Brown Butter Hazelnut Cake
It was my birthday recently (okay, if we’re being honest it was
almost more than a month ago because I’m slow at this whole blogging thing), and I think we’ve established that to me birthdays mean one thing and one thing only: cake. So in preparation I spent a lot of time salivating over pictures of gorgeous cakes on various food blogs, but in the end it had to be Smitten Kitchen. Is anyone surprised? No. She has a recipe for a cake made with browned butter (mmm) and toasted hazelnuts (mmmm) and topped with chocolate ganache (mmmmm). It was meant to be. And the cake was everything I dreamed: light and airy from whipped egg whites, delicately flavored by the hazelnuts and brown butter, with just enough chocolate to make it a little bit rich. It was delicious.
But oh, the hazelnuts.
Those hazelnuts were the bane of my existence for the entire afternoon. Two hours of shelling because of course I don’t own a nut cracker so I had to use a garlic press (it seemed logical at the time…), and then the stupid things also have to be skinned. Searching the knowledge of the Internet turned up a couple possible methods, so I did a little experimentation. They all operate under the basic premise that heat breaks down bonds, which will make the skins easier to remove. The most commonly suggested methods are dry roasting for 10 minutes and boiling with baking soda for 3 minutes, but as (hopefully) any middle schooler worth his salt knows, this is changing way too many variables at once. I added one in-between condition: boiling for 3 minutes without baking soda. It’s not great for comparison to roasting because of the difference in time, but it will tell us whether or not the baking soda is important. Let the experiment begin!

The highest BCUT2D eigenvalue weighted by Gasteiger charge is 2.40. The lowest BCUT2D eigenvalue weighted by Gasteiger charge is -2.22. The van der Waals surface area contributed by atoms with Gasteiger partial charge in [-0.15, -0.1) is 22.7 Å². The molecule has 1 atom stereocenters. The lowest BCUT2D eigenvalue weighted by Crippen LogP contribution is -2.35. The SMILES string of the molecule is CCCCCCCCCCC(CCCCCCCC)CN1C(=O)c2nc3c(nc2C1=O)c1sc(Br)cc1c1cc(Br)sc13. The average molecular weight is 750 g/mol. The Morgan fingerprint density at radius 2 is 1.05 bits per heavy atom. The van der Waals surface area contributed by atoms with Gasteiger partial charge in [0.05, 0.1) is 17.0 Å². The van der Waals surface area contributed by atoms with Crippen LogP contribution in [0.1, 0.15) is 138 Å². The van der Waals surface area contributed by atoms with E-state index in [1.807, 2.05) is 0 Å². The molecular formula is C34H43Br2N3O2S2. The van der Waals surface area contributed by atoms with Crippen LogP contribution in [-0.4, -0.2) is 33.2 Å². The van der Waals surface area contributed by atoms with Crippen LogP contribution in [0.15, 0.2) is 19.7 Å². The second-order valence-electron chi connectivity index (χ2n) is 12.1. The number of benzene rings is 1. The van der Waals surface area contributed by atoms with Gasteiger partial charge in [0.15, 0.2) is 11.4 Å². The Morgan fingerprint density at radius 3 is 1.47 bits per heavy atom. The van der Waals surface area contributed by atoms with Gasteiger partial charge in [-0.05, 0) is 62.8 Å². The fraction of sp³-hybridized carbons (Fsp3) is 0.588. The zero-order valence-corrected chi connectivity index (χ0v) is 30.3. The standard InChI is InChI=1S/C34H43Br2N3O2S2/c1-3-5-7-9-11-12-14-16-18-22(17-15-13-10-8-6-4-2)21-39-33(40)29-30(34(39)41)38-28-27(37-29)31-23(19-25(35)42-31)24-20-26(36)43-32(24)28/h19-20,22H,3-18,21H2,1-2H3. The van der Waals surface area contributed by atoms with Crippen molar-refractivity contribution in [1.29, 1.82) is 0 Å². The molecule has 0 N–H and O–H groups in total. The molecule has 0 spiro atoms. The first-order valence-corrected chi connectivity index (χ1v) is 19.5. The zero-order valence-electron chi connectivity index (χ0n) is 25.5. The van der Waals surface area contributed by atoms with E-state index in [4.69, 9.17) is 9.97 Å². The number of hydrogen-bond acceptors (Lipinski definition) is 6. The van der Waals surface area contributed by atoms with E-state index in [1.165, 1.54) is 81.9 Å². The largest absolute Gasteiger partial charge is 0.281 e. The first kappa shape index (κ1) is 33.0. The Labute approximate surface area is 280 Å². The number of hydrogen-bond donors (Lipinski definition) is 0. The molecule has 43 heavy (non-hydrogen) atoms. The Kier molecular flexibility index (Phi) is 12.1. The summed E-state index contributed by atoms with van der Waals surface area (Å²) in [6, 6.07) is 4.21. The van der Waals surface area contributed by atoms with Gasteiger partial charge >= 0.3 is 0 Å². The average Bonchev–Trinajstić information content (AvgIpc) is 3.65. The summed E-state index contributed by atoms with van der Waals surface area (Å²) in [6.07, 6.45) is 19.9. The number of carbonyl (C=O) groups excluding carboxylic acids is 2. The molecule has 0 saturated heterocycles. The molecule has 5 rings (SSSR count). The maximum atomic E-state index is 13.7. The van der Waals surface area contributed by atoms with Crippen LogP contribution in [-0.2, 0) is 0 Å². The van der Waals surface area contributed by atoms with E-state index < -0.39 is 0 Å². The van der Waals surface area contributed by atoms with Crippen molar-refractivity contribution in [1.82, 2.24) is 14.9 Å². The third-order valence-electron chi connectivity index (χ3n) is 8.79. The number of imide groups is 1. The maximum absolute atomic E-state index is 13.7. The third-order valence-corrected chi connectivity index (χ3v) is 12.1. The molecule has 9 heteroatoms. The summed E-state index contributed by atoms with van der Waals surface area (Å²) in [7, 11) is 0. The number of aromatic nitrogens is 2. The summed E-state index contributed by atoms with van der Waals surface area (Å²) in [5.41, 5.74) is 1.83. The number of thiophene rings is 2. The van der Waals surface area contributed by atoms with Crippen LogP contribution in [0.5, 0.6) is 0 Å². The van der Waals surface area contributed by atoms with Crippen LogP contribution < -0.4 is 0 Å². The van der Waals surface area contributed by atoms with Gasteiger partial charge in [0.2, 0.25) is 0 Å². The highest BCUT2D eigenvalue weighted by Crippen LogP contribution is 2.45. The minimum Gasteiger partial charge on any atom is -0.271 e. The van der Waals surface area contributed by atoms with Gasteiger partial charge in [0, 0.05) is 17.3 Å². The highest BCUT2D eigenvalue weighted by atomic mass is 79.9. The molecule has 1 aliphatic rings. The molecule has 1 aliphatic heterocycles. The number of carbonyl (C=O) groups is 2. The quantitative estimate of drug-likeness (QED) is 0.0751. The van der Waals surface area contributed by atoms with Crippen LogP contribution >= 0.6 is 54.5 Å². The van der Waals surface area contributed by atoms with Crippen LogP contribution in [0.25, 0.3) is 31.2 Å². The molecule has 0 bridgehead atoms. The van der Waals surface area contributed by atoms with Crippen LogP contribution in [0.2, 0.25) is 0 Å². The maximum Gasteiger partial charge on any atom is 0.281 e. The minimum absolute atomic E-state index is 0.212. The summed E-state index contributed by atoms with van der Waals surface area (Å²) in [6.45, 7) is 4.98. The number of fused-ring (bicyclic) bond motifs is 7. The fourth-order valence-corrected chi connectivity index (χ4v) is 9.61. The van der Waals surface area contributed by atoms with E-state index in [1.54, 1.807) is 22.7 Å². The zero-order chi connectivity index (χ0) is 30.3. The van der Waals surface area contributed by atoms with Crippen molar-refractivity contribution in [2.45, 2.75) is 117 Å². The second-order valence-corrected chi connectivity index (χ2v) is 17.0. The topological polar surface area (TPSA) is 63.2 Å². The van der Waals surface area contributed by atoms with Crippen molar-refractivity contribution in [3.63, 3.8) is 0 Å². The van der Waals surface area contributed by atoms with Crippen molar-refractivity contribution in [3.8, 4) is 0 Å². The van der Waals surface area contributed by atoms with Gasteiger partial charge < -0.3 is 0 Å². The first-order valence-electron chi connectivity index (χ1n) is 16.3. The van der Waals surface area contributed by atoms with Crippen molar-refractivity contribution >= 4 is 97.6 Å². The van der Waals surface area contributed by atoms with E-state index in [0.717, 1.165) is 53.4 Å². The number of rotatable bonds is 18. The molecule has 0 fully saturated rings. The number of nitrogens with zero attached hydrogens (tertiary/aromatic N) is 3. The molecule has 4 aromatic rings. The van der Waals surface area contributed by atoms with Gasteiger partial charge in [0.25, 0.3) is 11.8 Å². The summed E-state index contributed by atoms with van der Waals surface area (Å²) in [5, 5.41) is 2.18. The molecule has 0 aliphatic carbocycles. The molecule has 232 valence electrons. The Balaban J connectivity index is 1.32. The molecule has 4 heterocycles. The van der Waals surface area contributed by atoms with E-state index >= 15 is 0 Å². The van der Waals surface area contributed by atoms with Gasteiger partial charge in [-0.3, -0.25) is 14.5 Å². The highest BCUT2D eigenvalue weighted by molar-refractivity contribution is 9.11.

Method 1: Dry roasting
Spread the nuts on a baking sheet and bake at 350 degrees F for 10 minutes. When you take them out of the oven, wrap them in a clean linen towel and let them steam for 3 minutes. Rub them with the towel; most of the skins should come off. Let them cool the rest of the way and rub any remaining skin off with your fingers.
Method 2: Boiling without baking soda
Heat water (3 c. per 1 c. hazelnuts) to a boil. Add the nuts and boil for 3 minutes. Pour into a strainer, let cool for 3 minutes, and rub with fingers to remove skin.
(211, 213, 216)
Method 3: Boiling with baking soda
Heat water (3 c. per 1 c. hazelnuts) to a boil. Add 4 T. baking soda per 1 c. hazelnuts, then add the nuts and boil for 3 minutes. Pour into a strainer, let cool for 3 minutes, and rub with fingers to remove skin.
(222, 225, 230, 234, 235)
And the winner is….
It depends. Boiling without baking soda was pretty much a bust, so much so that after struggling to part skin from nut on a few, I threw them back in the pot and added baking soda that time. So boiling is out.